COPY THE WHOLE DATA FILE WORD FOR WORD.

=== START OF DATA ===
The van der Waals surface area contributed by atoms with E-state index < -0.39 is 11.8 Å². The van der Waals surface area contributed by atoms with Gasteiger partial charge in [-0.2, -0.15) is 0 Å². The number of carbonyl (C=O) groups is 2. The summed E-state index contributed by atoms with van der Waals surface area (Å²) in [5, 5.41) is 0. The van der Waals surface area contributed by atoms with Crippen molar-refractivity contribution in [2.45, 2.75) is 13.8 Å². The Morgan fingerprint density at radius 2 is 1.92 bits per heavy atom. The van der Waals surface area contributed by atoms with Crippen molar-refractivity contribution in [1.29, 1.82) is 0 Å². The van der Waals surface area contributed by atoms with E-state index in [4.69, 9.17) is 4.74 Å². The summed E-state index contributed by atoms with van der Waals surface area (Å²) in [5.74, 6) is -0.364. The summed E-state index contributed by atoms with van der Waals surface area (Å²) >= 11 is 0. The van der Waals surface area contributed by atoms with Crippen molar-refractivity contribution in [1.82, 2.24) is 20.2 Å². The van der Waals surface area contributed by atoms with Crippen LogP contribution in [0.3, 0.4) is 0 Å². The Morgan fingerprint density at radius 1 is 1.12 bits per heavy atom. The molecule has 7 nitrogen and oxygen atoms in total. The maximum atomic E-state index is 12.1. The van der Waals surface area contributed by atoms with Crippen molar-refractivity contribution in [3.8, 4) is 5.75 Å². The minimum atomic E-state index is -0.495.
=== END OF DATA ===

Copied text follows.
The van der Waals surface area contributed by atoms with E-state index < -0.39 is 11.8 Å². The van der Waals surface area contributed by atoms with Gasteiger partial charge in [-0.2, -0.15) is 0 Å². The number of carbonyl (C=O) groups is 2. The summed E-state index contributed by atoms with van der Waals surface area (Å²) in [5, 5.41) is 0. The van der Waals surface area contributed by atoms with Crippen molar-refractivity contribution in [2.45, 2.75) is 13.8 Å². The Morgan fingerprint density at radius 2 is 1.92 bits per heavy atom. The van der Waals surface area contributed by atoms with Crippen molar-refractivity contribution in [1.29, 1.82) is 0 Å². The van der Waals surface area contributed by atoms with E-state index in [4.69, 9.17) is 4.74 Å². The summed E-state index contributed by atoms with van der Waals surface area (Å²) in [5.74, 6) is -0.364. The summed E-state index contributed by atoms with van der Waals surface area (Å²) >= 11 is 0. The van der Waals surface area contributed by atoms with Crippen molar-refractivity contribution in [1.82, 2.24) is 20.2 Å². The van der Waals surface area contributed by atoms with Crippen LogP contribution in [0.3, 0.4) is 0 Å². The Morgan fingerprint density at radius 1 is 1.12 bits per heavy atom. The molecule has 7 nitrogen and oxygen atoms in total. The maximum atomic E-state index is 12.1. The van der Waals surface area contributed by atoms with Crippen molar-refractivity contribution in [3.8, 4) is 5.75 Å². The minimum atomic E-state index is -0.495.